Lesson: Parts of Speech - Phrases

Comment on Parts of Speech - Phrases

its really good
gmat-admin's picture

Thanks for taking the time to say that!

Hello Admin,

I have a little query regarding infinitive . The query is whether I should use happy or happily in the below 2 sentences and the logic to decide the same.
1. To live ( happily/ happy ) is what everyone wants.
2. Everyone wants to live ( happy/happily)..

Thanks ,

gmat-admin's picture

In both cases (within the infinitive phrase) we are describing the manner in which one lives (verb). So, in both cases, we need the adverb "happily"

Thanks for all your vids, it's really helpfull! I just would like to know if your vids cover everything we need to succeed in the sentence correction part ? Thanks
gmat-admin's picture

Yes, these videos cover everything you need to know.

Great Videos ! Thank you for helping us to overcome fear of gmat.

Brilliant videos!
Includes all tits and bits of error which have to be avoided on GMAT.

You are awesome man! Thankyou for helping the community. God bless you and your team.


gmat-admin's picture

Yes, that's correct.

cool. Thanks for the clarification and the videos. U bet they are helpful. Cheers!

HI can u please help me understand the difference between a particple phrase and a gerund phrase.
Ex : Sensing danger ,Claudette slowly reached for her tooth brush .
Why is sensing danger not a gerund phrase as it begings with " ING ". Here you said it acts as an adjective and modifies Claudette whereas in the sentence Smoking cigars has become a status symbol the word smoking cigars acts as a noun . Why ??
gmat-admin's picture

It comes down to context.

For example, "playing" can act as either a gerund or a participle. It's up to you to examine the context in which the word appears to determine whether "playing" is acting as a noun or a modifier.

Jane enjoys playing (noun)

Playing in the garden, Jane spotted a spider (participial modifier)

This requirement for the reader to determine context occurs often in English. For example, in the sentence "All roads lead to Rome.", does "lead" refer to the heavy metal "lead" or to the verb "lead" that means to go in a certain direction. Context, context, context.

Got it. Thanks for the explanation again

Sir, I can't understand gerund phrase and participial Phrase clearly.Help me
gmat-admin's picture

I answered that question 3 posts up.

Is there a list of all Participles not ending with -ed and -ing?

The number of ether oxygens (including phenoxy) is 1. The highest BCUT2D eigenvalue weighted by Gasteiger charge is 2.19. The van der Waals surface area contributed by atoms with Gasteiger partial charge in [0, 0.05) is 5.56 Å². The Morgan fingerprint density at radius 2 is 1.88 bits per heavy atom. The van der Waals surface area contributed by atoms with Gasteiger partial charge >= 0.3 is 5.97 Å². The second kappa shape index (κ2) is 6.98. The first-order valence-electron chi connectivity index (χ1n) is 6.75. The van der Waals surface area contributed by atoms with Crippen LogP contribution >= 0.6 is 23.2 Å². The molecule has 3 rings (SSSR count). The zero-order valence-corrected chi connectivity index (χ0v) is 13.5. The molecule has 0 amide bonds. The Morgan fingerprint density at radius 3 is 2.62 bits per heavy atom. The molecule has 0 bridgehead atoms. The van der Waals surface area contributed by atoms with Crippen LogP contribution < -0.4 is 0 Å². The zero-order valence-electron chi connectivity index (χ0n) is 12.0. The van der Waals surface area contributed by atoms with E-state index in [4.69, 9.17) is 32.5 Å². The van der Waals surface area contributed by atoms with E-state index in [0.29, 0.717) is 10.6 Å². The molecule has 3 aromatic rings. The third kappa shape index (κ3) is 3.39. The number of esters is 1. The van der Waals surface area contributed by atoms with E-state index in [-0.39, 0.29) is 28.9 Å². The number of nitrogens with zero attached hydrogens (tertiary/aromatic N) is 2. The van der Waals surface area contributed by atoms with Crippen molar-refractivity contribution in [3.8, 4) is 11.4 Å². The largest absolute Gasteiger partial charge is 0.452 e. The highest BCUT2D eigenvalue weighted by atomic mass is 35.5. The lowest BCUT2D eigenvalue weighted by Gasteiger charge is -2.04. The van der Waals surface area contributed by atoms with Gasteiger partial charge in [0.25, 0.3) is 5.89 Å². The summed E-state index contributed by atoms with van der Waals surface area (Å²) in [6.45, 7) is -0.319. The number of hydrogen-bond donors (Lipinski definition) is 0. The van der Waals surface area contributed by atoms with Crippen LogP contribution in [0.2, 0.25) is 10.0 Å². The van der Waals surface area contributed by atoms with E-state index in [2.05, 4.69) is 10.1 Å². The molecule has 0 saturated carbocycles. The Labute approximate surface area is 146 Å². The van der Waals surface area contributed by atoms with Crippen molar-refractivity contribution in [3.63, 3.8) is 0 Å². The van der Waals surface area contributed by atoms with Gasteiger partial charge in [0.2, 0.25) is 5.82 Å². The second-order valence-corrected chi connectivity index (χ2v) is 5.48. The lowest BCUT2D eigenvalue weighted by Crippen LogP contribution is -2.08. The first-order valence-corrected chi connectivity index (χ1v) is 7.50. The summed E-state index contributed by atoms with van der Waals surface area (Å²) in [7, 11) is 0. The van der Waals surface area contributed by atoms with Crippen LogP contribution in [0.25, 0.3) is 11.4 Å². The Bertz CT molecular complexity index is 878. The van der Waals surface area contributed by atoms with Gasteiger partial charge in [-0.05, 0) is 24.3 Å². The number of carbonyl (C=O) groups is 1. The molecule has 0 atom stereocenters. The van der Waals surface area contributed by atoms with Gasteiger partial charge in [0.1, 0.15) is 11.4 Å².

gmat-admin's picture

I've spent the last 20 minutes looking for such a list, and haven't found one. I'll try to find one. In the meantime, if you find one, please let me know.

Will this be a decent and appropriate reference point: https://jakubmarian.com/english-verbs-that-are-the-same-in-the-present-tense-and-the-past-tense/
gmat-admin's picture

Definitely a good place to start.

Refer to 07:02 time mark in the video.
It is said that an adverb can be used to modify a gerund.
Can we use the same analogy and use an adjective to modify gerund?
For example can we say : Smoking fat Cigars has become a status symbol.
Here I tried using 'fat' to modify 'Smoking'.
gmat-admin's picture

I wouldn't worry about this aspect of gerunds. The truth of the matter is that words that modify gerunds can be both adjectives and adverbs. This should make sense since gerunds are created by adding "ing" to verbs.

I mention in the video that it's fine to have obvious adverbs (like "quickly") modifying gerunds (even though gerunds are nouns) so that people don't view this as a grammatical error.

The actual mechanics of whether something modifying a gerund is an adverb or adjective is pretty subjective, so the GMAT will not test you on this. More on this here: https://www.reddit.com/r/grammar/comments/4wtxyk/adjectives_modifying_a_...

Refer to 10:12 time mark in the video.
In the example 'Kyle's ambition is to win the sate lottery", what is the clue to identify the the infinitive phrase as a noun? Would it become an adverb if it was placed as an infinitive phrase of the first example? For example, Ismet's decision is to win the state lottery.
gmat-admin's picture

This is a pretty esoteric aspect of infinitive phrases, which wouldn't be tested on the GMAT.

That said, in the 3rd sentence, the word "is" serves to equate "ambition" (a noun) with winning the state lottery. So, the infinitive phrase "to win the state lottery" must also be a noun.

In the Ismet example, the infinitive phrase "to appoint his parakeet" is touching the noun "decision." So, in this case, "to appoint his parakeet" is modifying the word decision.

If were to write "Ismet's decision is to appoint his parakeet," then "to appoint his parakeet" would be behaving as an adjective.

More here: http://www.softschools.com/examples/grammar/infinitives_examples/96/

Hi Brent,
In the example "Sensing danger, Claudette slowly reaches for her toothbrush", would it be correct to say that "for her toothbrush" is a prepositional phrase?
gmat-admin's picture

You are correct.

"for her toothbrush" is a prepositional phrase that modifies the verb REACH. It tells us more about HOW Claudette reached.


Add a comment

Ask on Beat The GMAT

If you have any questions, ask them on the Beat The GMAT discussion forums. The average response time is typically less than 30 minutes.

Change Playback Speed

To watch our videos at faster speeds (e.g., 20% or 50% faster), download this free extension for your Chrome web browser.  

Have a question about this video?

Post your question in the Comment section below, and we’ll answer it as fast as humanly possible.